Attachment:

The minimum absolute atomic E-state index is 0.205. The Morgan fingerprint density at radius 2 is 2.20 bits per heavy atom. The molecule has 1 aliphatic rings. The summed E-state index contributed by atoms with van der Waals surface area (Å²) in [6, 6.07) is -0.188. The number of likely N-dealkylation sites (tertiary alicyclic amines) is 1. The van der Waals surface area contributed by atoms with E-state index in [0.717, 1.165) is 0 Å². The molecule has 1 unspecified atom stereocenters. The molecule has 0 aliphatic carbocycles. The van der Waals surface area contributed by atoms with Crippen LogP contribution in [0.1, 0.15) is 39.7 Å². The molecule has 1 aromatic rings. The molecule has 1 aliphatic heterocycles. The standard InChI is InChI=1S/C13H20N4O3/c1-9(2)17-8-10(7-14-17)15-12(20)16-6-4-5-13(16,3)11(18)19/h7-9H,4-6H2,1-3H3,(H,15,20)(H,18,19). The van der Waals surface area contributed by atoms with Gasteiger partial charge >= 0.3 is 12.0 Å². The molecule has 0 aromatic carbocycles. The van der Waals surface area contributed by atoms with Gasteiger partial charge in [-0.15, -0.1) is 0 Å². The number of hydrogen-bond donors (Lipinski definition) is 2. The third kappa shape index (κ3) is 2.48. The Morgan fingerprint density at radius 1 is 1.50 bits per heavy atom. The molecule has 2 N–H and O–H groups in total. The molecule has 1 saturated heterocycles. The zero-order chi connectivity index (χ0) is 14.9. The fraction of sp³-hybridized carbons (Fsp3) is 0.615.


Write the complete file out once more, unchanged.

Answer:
The minimum absolute atomic E-state index is 0.205. The Morgan fingerprint density at radius 2 is 2.20 bits per heavy atom. The molecule has 1 aliphatic rings. The summed E-state index contributed by atoms with van der Waals surface area (Å²) in [6, 6.07) is -0.188. The number of likely N-dealkylation sites (tertiary alicyclic amines) is 1. The van der Waals surface area contributed by atoms with E-state index in [0.717, 1.165) is 0 Å². The molecule has 1 unspecified atom stereocenters. The molecule has 0 aliphatic carbocycles. The van der Waals surface area contributed by atoms with Crippen LogP contribution in [0.1, 0.15) is 39.7 Å². The molecule has 1 aromatic rings. The molecule has 1 aliphatic heterocycles. The standard InChI is InChI=1S/C13H20N4O3/c1-9(2)17-8-10(7-14-17)15-12(20)16-6-4-5-13(16,3)11(18)19/h7-9H,4-6H2,1-3H3,(H,15,20)(H,18,19). The van der Waals surface area contributed by atoms with Gasteiger partial charge >= 0.3 is 12.0 Å². The molecule has 0 aromatic carbocycles. The van der Waals surface area contributed by atoms with Gasteiger partial charge in [-0.15, -0.1) is 0 Å². The number of hydrogen-bond donors (Lipinski definition) is 2. The third kappa shape index (κ3) is 2.48. The Morgan fingerprint density at radius 1 is 1.50 bits per heavy atom. The molecule has 2 N–H and O–H groups in total. The molecule has 1 saturated heterocycles. The zero-order chi connectivity index (χ0) is 14.9. The fraction of sp³-hybridized carbons (Fsp3) is 0.615.